PART 2: “And this was how, suddenly, I found myself a director of action movies.”

SAM FIRSTENBERG: I mean, I’d worked on some action movies in the past but not as director. But I said, “Of course! No problem. I will do it.” So they put me together with the writer, Jim Silke, and Sho Kosugi. Sho Kosugi was already in the deal. 

BJH: So what did you do at this point? How did you learn what you needed to learn in order to direct an action movie? 

SAM FIRSTENBERG: First, I saw this first movie, Enter the Ninja, and I got the idea of what this is. Then I met Sho Kosugi and let me tell you: up to this point, I never saw a Hong Kong movie or martial arts movie in my life. Never ever…but I had seen a lot of samurai movies. I loved samurai movies. I loved Japanese samurai movies…so that was an inspiration for me. And then I went to Sho Kosugi and he took me under his wing in this subject of martial arts. And he started to show me Hong Kong movies. He showed me what this means and what kind of spectacular action was in this cinema. Clever action. And he also taught me about the ninja subject—about “ninjutsu.” He recommended a few books. So I bought the books, I read the books. 

BJH: Okay, makes sense. Sounds like a good start. 

SAM FIRSTENBERG: And in the meantime, Jim Silke is writing the script. So I decide to do a storyboard. [almost as an aside] You know, I had two degrees from two films schools at this point! And I had my experience as an Assistant Director. So I knew something about making movies. 

BJH: Ha!

SAM FIRSTENBERG: I’m a cinematic storyteller. That’s not a big problem. And I am working with Sho Kosugi, who in addition to being the star he was also the choreographer for the fights; and I was introduced to stunt coordinator Steve Lambert. So I talked to all of them and I started to build the storyboard—every fight sequence, every action sequence in the movie. 

Then in May 1981, production of Revenge of the Ninja began. 

SAM FIRSTENBERG: It was decided we’d go to Salt Lake City to do the film. For financial reasons. And so we went there. It was not a tiny movie. It was not a small movie. Eight weeks shooting in Salt Lake City. Two units. And I was away from the office, didn’t have to deal with any pressure from the studio. I had some good people around me and together we put together this movie. 

BJH: That’s great. 

SAM FIRSTENBERG: Now, you know, movies really come to life in the editing room. So importantly, I had a very good editor: Michael Duthie. He [had] edited the first movie, Enter the Ninja, and he’s a really good editor for action. From him I learned a lot. He helped me improve my skills for directing action. Anyway, after eight weeks we finished. We came back and edited the movie. I was sitting with him—with Michael Duthie—and we realized there were some problems. So Cannon gave us an extra week of additional [filming]. So all in all, nine weeks of shooting with six day weeks. That’s a nice schedule. It’s not a major movie schedule, but not bad. And then the movie was completed.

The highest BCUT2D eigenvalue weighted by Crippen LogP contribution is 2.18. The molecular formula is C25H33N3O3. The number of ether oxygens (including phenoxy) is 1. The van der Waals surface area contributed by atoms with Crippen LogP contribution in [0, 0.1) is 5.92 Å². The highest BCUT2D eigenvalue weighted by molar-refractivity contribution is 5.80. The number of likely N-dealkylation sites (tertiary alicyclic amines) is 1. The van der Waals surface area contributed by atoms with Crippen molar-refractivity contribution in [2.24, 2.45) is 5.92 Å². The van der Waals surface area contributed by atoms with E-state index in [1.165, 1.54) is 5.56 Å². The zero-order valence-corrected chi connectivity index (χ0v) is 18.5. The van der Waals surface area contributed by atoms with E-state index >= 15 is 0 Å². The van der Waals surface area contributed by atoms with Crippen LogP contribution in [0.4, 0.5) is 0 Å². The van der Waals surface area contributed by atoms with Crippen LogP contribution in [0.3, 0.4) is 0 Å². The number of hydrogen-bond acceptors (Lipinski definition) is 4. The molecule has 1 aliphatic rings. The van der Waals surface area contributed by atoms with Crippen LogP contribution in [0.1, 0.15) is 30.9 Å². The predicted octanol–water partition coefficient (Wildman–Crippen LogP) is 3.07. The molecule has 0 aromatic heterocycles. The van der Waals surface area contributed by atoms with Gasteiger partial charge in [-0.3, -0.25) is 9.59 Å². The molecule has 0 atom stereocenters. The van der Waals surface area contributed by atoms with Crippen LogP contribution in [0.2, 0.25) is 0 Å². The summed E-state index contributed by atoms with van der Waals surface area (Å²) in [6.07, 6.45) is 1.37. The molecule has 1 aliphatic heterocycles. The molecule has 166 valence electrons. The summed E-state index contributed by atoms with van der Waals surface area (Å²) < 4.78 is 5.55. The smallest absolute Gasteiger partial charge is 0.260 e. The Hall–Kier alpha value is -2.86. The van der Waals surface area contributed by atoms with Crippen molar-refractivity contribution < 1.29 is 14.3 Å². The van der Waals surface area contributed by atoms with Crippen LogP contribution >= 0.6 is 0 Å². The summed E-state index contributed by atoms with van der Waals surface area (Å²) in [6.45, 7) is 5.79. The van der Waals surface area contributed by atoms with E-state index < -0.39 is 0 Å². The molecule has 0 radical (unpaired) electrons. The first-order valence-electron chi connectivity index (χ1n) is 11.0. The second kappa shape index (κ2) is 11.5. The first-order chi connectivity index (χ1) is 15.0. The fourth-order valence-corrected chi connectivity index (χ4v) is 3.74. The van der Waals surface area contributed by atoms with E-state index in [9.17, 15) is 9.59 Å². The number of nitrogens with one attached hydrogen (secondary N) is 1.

BJH: Amazing. Your first action movie! Then what? 

SAM FIRSTENBERG: So I told you: Cannon was always hoping to get distribution for their movies. So they showed the movie to the studios—hoping to get distribution—and MGM called and said, “We are picking up Revenge of the Ninja.” This was a BIG deal at Cannon. It’s hard to describe…but for an independent small company, this was a big deal.

BJH: I can imagine! That’s a huge accomplishment. And—if you remember—what did MGM say. What did they like about Revenge of the Ninja? Why did they want to pick up this movie? 

SAM FIRSTENBERG: So, you know, of course no one disclosed to me the reasons. [laughs]  But they saw financial potential—money-making potential in the movie. And they were right! They took the movie, did not change anything. Of course we did the sound mix at MGM, but they didn’t change anything about the picture. And they started with a nice campaign. There is a famous poster—hand-painted—with Sho Kosugi flying against a red sky background. 

SAM FIRSTENBERG: They opened the movie on 80 screens. And [back then] there was a system of distribution called “East of the Mississippi” and “West of the Mississippi.” So the movie played at 80 screens in the eastern part of the United States [“East of the Mississippi”], and then after it was done they’d send those 80 prints across the United States [“West of the Mississippi”]. Because each print cost a lot of money. Even at that time, each print cost about $1,000. 

BJH: Right. 

SAM FIRSTENBERG: So Revenge of the Ninja opens in New York. And right away—the first week!—it was at the top of the charts. It was number one! 

BJH: Really? Wow. 

SAM FIRSTENBERG: Yeah. It was number one in New York city for two weeks. So now MGM was very excited…and Cannon was very excited. And that was the start of the relationship between Cannon and MGM. Later, MGM distributed a lot of Cannon movies. This was how, suddenly, I found myself a director of action movies.